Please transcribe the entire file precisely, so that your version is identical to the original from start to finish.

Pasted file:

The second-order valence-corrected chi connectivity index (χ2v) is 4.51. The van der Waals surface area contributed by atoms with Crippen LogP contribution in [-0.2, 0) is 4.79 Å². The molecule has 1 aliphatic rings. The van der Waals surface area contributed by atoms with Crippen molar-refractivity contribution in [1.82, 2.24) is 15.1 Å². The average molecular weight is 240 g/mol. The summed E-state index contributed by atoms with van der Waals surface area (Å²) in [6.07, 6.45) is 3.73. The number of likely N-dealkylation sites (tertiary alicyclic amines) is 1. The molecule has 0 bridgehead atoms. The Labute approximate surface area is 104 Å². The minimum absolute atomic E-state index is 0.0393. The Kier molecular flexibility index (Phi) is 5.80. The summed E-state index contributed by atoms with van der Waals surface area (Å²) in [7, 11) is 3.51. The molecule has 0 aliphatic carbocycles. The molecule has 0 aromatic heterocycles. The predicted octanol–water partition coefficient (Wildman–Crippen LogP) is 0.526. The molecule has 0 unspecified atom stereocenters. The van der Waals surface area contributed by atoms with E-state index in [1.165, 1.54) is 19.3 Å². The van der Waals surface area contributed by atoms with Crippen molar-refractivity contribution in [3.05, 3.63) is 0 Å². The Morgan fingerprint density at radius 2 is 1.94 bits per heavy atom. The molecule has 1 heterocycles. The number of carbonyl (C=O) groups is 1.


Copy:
The second-order valence-corrected chi connectivity index (χ2v) is 4.51. The van der Waals surface area contributed by atoms with Crippen LogP contribution in [-0.2, 0) is 4.79 Å². The molecule has 1 aliphatic rings. The van der Waals surface area contributed by atoms with Crippen molar-refractivity contribution in [1.82, 2.24) is 15.1 Å². The average molecular weight is 240 g/mol. The summed E-state index contributed by atoms with van der Waals surface area (Å²) in [6.07, 6.45) is 3.73. The number of likely N-dealkylation sites (tertiary alicyclic amines) is 1. The molecule has 0 bridgehead atoms. The Labute approximate surface area is 104 Å². The minimum absolute atomic E-state index is 0.0393. The Kier molecular flexibility index (Phi) is 5.80. The summed E-state index contributed by atoms with van der Waals surface area (Å²) in [7, 11) is 3.51. The molecule has 0 aliphatic carbocycles. The molecule has 0 aromatic heterocycles. The predicted octanol–water partition coefficient (Wildman–Crippen LogP) is 0.526. The molecule has 0 unspecified atom stereocenters. The van der Waals surface area contributed by atoms with E-state index in [1.165, 1.54) is 19.3 Å². The van der Waals surface area contributed by atoms with Crippen molar-refractivity contribution in [3.05, 3.63) is 0 Å². The Morgan fingerprint density at radius 2 is 1.94 bits per heavy atom. The molecule has 1 heterocycles. The number of carbonyl (C=O) groups is 1.